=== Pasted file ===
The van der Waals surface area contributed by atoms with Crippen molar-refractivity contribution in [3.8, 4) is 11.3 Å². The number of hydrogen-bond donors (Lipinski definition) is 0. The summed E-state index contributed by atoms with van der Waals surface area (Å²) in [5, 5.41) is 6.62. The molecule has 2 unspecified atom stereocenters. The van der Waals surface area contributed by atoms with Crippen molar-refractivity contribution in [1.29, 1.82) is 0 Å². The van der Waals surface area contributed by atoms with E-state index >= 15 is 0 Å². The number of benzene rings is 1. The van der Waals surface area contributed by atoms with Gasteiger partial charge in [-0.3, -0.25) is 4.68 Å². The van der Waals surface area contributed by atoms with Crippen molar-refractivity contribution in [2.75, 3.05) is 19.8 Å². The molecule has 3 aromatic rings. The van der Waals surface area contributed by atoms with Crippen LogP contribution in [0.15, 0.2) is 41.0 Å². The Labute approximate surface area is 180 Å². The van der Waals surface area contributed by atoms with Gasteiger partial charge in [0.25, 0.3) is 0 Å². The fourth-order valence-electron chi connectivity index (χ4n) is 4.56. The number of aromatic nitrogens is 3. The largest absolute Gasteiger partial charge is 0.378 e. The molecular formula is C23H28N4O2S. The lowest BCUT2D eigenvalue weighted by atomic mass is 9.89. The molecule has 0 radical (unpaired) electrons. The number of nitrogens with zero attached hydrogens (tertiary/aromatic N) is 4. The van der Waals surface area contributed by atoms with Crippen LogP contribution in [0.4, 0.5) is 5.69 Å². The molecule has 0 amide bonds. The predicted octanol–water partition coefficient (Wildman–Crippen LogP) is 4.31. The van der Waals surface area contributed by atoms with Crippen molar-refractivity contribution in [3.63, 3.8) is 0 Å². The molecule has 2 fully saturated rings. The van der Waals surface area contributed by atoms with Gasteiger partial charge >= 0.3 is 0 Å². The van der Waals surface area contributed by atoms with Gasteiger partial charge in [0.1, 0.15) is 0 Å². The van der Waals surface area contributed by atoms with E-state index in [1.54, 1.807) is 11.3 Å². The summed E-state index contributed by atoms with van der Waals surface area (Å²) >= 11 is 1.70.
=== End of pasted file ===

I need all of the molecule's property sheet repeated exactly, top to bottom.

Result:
The van der Waals surface area contributed by atoms with Crippen molar-refractivity contribution in [3.8, 4) is 11.3 Å². The number of hydrogen-bond donors (Lipinski definition) is 0. The summed E-state index contributed by atoms with van der Waals surface area (Å²) in [5, 5.41) is 6.62. The molecule has 2 unspecified atom stereocenters. The van der Waals surface area contributed by atoms with Crippen molar-refractivity contribution in [1.29, 1.82) is 0 Å². The van der Waals surface area contributed by atoms with E-state index >= 15 is 0 Å². The number of benzene rings is 1. The van der Waals surface area contributed by atoms with Gasteiger partial charge in [-0.3, -0.25) is 4.68 Å². The van der Waals surface area contributed by atoms with Crippen molar-refractivity contribution in [2.75, 3.05) is 19.8 Å². The molecule has 3 aromatic rings. The van der Waals surface area contributed by atoms with Crippen LogP contribution in [0.15, 0.2) is 41.0 Å². The Labute approximate surface area is 180 Å². The van der Waals surface area contributed by atoms with Gasteiger partial charge in [0.25, 0.3) is 0 Å². The fourth-order valence-electron chi connectivity index (χ4n) is 4.56. The number of aromatic nitrogens is 3. The largest absolute Gasteiger partial charge is 0.378 e. The molecular formula is C23H28N4O2S. The lowest BCUT2D eigenvalue weighted by atomic mass is 9.89. The molecule has 0 radical (unpaired) electrons. The number of nitrogens with zero attached hydrogens (tertiary/aromatic N) is 4. The van der Waals surface area contributed by atoms with Crippen LogP contribution in [0.4, 0.5) is 5.69 Å². The molecule has 0 amide bonds. The predicted octanol–water partition coefficient (Wildman–Crippen LogP) is 4.31. The van der Waals surface area contributed by atoms with Crippen molar-refractivity contribution in [3.63, 3.8) is 0 Å². The molecule has 2 fully saturated rings. The van der Waals surface area contributed by atoms with Gasteiger partial charge >= 0.3 is 0 Å². The van der Waals surface area contributed by atoms with Gasteiger partial charge in [0.1, 0.15) is 0 Å². The van der Waals surface area contributed by atoms with E-state index in [1.54, 1.807) is 11.3 Å². The summed E-state index contributed by atoms with van der Waals surface area (Å²) >= 11 is 1.70.